FROM TARMART REV:  “The Body of Christ, given for you, Jack!” sure beats the words heard in that old song, "50 Ways To Leave A Lover"-- "...get in the back, Jack!" Merry Christmas!!!! ====JACK:  Probably more appropriate..."It's a strange world we live in, Master Jack."  Do you remember that song.  BTW, what do you AGs do when you attend a communion service where wine is offered instead of grape juice.  At Holy Spirit, both are offered.====REV: I wouldn’t think any problem would occur...I’ve told that story about me  asking for seconds when I partook at one of our Lutheran churches one Sunday morning years back.====JACK:  Years back, when you were into bowing, what did you do when there was a "beer frame?"  You probably said, "Make mine a ROOT BEER!"

FROM WATERFORD JAN:  Big church, medium-size, or small, it's all about the greeting; the friendly personality.  A personal welcome is vital.====JACK:  It's a balance...to know when enough is enough without overwhelming the visitor.  Certain people have the technique.






Monday, December 18, 2017

Jack’s Winning Words 12/18/17
“People don’t notice if it’s winter or summer when they’re happy.”  (Anton Chekhov)  What makes you happy?  Money?  Health?  Friends?  For me, spending the holidays with family is the best.  Whether it’s in a warm climate, or in wintry Minnesota, family makes me happy.  Chekhov may have had a mixed-up life, but he had the insight to know the value of having a good time with good friends.  If you’re happy, and you know it…the weather doesn’t matter.    ;-)  Jack

FROM ST PAUL IN ST PAUL:  unless its 15 below and the windchill is double that!:):):====JACK:
...said the one who's already packed his bags in anticipation of heading to Arizona.

FROM TAMPA SHIRL:  How true! Family time is the best ====JACK:  I suppose you head north to get away from the heat.====SHIRL:  after Southern California and Nassau and Ann Arbor Florida was our best choice in 1963 ====JACK:  It would be a pretty crowded country if we all tried to gather in one place, wouldn't it?

FROM GUSTIE MARLYS:  Clap your hands!  Ha!  I’m glad you will be with David for Christmas.  Bring your long. Underwear!  Ha!====JACK:  My dad used to wear long johns, with a button flap in the back:  I smile when I think back..and remember..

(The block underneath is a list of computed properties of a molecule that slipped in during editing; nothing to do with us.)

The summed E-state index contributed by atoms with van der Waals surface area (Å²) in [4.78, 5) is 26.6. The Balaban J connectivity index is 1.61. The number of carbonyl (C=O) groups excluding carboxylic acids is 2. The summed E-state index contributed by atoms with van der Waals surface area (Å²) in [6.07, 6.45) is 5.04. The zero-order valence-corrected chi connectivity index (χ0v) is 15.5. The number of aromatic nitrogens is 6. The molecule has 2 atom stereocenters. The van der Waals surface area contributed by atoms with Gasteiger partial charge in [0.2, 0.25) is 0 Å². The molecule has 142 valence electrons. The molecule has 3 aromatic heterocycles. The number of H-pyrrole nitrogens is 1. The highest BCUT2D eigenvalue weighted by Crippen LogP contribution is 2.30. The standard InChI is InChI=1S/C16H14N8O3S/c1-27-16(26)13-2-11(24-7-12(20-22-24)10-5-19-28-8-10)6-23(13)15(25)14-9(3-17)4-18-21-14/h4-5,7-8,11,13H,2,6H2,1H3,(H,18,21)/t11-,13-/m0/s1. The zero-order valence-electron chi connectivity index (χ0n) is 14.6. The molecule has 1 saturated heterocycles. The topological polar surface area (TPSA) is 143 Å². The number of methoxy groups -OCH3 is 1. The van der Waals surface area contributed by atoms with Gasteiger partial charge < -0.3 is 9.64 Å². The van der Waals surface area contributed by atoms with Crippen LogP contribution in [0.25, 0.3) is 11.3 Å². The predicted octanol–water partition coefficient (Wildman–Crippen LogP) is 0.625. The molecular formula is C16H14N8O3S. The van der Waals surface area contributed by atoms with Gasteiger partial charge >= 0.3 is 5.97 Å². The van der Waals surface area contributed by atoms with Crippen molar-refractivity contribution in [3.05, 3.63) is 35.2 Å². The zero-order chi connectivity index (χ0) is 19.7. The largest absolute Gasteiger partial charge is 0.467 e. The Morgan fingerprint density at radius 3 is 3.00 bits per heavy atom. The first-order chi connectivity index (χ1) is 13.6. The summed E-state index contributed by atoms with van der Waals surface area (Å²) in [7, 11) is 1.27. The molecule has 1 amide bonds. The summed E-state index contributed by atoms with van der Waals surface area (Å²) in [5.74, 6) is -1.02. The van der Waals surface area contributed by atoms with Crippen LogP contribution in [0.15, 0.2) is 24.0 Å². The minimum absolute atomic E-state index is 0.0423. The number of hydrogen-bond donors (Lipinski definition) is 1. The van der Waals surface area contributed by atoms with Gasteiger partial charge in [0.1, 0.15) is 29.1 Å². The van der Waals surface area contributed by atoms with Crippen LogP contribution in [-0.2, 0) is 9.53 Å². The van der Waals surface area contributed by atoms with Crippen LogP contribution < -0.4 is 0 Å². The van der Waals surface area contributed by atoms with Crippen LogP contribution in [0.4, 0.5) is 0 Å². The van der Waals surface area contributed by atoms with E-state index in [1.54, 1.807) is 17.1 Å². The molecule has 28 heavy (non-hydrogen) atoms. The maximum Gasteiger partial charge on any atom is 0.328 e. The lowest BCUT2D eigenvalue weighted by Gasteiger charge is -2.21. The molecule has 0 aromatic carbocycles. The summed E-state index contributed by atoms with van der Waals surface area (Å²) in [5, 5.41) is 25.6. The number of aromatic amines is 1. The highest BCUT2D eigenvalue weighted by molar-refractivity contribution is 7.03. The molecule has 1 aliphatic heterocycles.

FROM BLAZING OAKS:  If you're happy and you know it say "AMEN! :-) Have to agree, holiday time with family is the best, or with close friends, if family is not available!  In spite of the bittersweet feeling due to  loved ones no longer with us, we can be happy celebrating together; Winter or Summer. Hats off to Chekhov!====JACK:  I like the song..."O, the weather outside is frightful...let it snow, let it snow!"  Last night, to get into the spirit of the season, we watched a couple of "Christmas episodes" of the Beverly Hillbillies.  Two were enough!====OAKS:  I just went to a duo piano concert, and one of the guys sang "Let it Snow" and at the end added "Someplace Else!!" Got a big laugh, cuz most of us don't REALLY want a lot of snow. A heavy "dusting" is pretty, though!

FROM AMC:  so true.  Agree family friends... go for peace. ====JACK:  Pax Vobiscum!

Friday, December 15, 2017

Jack’s Winning Words 12/15/17
“Nobody sees a flower—really—it is so small—it takes time, and we haven’t time—and to see takes time, like to have a friend takes time.”  (Georgia O’Keefe)  This quote reminds me of others…”Never give up; some things take time…The greatest gift you can give your kids is time…Healing (of various kinds) takes time…The trouble is, you think you have time…Take it, one day at a time…Time’s a-wasting.”  Each quote gives us something to think about.    ;-)  Jack

FROM ST PAUL IN ST PAUL:  and now its TIME for me to go back to bed:):)   wish me pleasant dreams...====JACK:  Dream when the day is through  Dream, and they might come true  Things never are as bad as they seem  So dream, dream, dream  Dream  So dream, dream, dream

FROM RI IN BOSTON:  Scripture tells us that we will have a litany of experiences with "time".  According to Ecclesiastes 3, "For everything there is a season, and a time for every matter under heaven: a time to be born and a time to die; a time to weep and a time to laugh; a time to mourn and a time to dance; a time to keep silence and a time to speak...".  We will be confronted with issues of time, whether we accept it or not.====JACK:  Ecclesiastes 3 is one of my favorite chapters in the Bible.  "Everything" has its time...and then we move on.